Vietnam Learns Becoming a Tiger Economy Comes With a CostBy and
Country to sell more bonds to fill gap in development funding
‘It’s like a kid growing up,’ and not needing handouts
Asia’s newest tiger economy is about to find out the cost of being a member of the club.
Vietnam has more than doubled its gross domestic product over the past eight years, becoming a high performer in the world’s fastest-growing region. One consequence is it’s now well-enough off to be disqualified from getting development funding from international institutions on a “concessional” basis at well below market rates.
The country graduated from most concessional financing from the World Bank at the end of June, and it’s currently rated a “blend” borrower from the Asian Development Bank -- one step up from solely getting the cheapest financing. As the discounted funding rolls off, Vietnam will need to turn more to the bond market -- boosting the supply of emerging-market securities that global investors have been happy to snap up in recent years.
“This is a clear sign of Vietnam’s remarkable development success -- it’s now a middle-income country,” Sebastian Eckardt, the World Bank’s lead economist in Hanoi, said in an interview. “Vietnam’s financing needs are growing rapidly, and official financing will not be enough to meet the development needs of the country -- so an increasing share of the financing will have to be mobilized from capital markets.”
For now, Vietnam plans to rely expanding local-currency debt, Truong Hung Long, head of debt management and the external finance department at the Ministry of Finance, said by phone from Hanoi. The domestic market can meet the need for funds “at the moment,” he said. In time, however, foreign investors anticipate further debt issuance offshore.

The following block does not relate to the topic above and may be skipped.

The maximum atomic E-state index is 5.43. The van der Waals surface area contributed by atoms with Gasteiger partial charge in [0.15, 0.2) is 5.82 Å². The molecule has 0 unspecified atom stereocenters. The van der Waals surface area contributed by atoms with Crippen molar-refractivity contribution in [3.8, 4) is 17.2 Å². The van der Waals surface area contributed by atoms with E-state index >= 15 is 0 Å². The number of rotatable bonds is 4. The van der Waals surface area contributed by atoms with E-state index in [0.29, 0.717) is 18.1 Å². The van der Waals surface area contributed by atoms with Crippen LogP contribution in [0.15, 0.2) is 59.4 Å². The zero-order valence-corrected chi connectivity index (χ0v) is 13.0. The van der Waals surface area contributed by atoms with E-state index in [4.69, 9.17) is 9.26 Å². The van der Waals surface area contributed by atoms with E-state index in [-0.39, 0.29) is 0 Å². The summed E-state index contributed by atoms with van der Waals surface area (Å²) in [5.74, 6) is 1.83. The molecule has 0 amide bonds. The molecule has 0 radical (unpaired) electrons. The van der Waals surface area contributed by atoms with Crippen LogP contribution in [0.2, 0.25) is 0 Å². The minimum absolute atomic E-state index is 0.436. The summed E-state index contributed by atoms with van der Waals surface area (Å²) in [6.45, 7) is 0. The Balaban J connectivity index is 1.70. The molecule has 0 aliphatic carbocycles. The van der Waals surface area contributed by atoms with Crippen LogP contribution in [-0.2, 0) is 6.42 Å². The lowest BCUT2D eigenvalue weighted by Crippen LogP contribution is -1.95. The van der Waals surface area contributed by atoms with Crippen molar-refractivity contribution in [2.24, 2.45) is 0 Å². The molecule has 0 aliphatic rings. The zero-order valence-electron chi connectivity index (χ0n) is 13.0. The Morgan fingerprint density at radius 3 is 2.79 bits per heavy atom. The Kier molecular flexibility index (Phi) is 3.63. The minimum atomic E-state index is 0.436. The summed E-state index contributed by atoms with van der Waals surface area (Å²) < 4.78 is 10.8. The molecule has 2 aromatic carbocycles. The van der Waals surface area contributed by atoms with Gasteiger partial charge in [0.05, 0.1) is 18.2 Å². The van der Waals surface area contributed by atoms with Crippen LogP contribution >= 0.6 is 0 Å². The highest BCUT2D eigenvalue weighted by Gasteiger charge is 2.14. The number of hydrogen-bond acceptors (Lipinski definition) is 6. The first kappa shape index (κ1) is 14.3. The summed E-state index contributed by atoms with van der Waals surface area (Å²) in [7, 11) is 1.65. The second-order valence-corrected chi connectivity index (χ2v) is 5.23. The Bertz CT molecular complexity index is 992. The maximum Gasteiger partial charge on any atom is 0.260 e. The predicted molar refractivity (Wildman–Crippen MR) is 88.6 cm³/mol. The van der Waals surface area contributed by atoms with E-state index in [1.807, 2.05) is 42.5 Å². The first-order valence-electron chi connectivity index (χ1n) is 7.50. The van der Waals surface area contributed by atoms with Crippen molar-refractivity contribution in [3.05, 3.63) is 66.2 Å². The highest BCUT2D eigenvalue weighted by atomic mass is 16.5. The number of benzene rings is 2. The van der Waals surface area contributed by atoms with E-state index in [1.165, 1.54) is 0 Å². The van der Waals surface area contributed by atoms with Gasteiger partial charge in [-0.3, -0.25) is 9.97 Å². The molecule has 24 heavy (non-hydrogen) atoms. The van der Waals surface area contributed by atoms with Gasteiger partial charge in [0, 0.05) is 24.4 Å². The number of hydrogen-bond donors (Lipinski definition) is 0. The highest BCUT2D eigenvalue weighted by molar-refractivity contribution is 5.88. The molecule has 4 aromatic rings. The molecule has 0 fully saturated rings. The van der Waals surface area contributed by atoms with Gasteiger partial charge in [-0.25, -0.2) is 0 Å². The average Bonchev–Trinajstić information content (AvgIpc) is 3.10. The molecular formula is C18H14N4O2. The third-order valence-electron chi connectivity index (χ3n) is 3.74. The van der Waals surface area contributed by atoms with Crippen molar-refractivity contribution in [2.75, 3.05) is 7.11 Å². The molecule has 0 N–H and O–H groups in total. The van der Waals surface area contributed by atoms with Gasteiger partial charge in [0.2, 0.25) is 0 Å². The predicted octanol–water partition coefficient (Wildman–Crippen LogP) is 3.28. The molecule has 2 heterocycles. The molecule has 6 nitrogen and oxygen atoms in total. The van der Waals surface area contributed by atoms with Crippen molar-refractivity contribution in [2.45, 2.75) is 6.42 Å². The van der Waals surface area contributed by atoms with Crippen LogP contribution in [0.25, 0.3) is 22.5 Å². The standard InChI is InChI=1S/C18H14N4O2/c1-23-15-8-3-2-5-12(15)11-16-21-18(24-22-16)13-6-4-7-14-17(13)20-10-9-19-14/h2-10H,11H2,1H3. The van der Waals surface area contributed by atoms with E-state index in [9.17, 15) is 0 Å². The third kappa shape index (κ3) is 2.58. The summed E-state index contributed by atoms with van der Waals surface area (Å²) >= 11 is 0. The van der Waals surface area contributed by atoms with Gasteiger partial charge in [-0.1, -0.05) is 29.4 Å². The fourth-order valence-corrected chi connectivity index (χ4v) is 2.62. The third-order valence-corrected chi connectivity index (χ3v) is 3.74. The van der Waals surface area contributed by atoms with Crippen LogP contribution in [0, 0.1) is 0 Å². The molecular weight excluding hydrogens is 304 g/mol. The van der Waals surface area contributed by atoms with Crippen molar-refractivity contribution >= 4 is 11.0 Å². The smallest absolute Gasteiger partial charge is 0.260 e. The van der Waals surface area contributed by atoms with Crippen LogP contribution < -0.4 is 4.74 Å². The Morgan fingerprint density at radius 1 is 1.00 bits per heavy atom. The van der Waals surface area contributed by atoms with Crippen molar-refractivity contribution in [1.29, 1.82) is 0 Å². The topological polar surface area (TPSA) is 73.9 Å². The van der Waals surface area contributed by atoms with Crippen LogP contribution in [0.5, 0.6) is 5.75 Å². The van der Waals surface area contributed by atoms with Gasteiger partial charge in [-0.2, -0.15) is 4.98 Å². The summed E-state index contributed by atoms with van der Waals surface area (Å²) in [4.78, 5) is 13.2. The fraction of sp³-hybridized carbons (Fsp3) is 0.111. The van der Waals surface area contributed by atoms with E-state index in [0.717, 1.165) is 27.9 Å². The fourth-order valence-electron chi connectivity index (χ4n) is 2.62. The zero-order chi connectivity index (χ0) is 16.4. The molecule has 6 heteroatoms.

About 70 percent of Vietnam’s $13.2 billion worth of outstanding bonds are onshore, with the rest issued in dollar-denominated notes, according to data compiled by Bloomberg. Its most recent offshore issue was in November 2014, when it sold $1 billion of 4.8 percent 10-year securities.
“They will probably rely more heavily on the external bond market in the future than they have done in the past,” said Mark Baker, investment director for emerging-market fixed income at Standard Life Investments Ltd. Baker said last month that he had sold his holdings of the dollar debt due in 2024 as they were “performing so well,” but is hanging on to notes due in 2020 that have a higher coupon, at 6.75 percent.
The country’s debt is rated at junk by the three major agencies, putting it in the high-yield category compared with other Southeast Asian nations, such as Indonesia and the Philippines, which qualified for investment grade in recent years.
By 2020, Vietnam will have received some $45 billion worth of development assistance since 2005, according to Finance Ministry statistics. Among the key points in foreign official funding:
- Before 2010, the average repayment period for loans was from 30 to 40 years, with borrowing costs of between 0.7 percent and 0.8 percent per year and a grace period.
- The terms became stricter as the country grew more affluent, and from 2011 to 2015 the interest rate rose to 2 percent repayable over 10 to 20 years.
- The withdrawal of concessionary terms pushes up the interest rate on existing loans to 3.5 percent and cuts the repayment period by half.
Alongside greater tapping of the capital markets, Vietnam probably will also look at asset sales and tax reforms, according to Andy Ho, chief investment officer and managing director at VinaCapital Group, the nation’s largest fund manager. “Vietnam can borrow in the international markets, but if they borrow too much it becomes dangerous,” he said.
“It’s good news for Vietnam" to move off concessional financing, Ho said. It means "You’ve done well, you’ve been recognized, you don’t need any more handouts. It’s like a kid growing up.”
— With assistance by Selcuk Gokoluk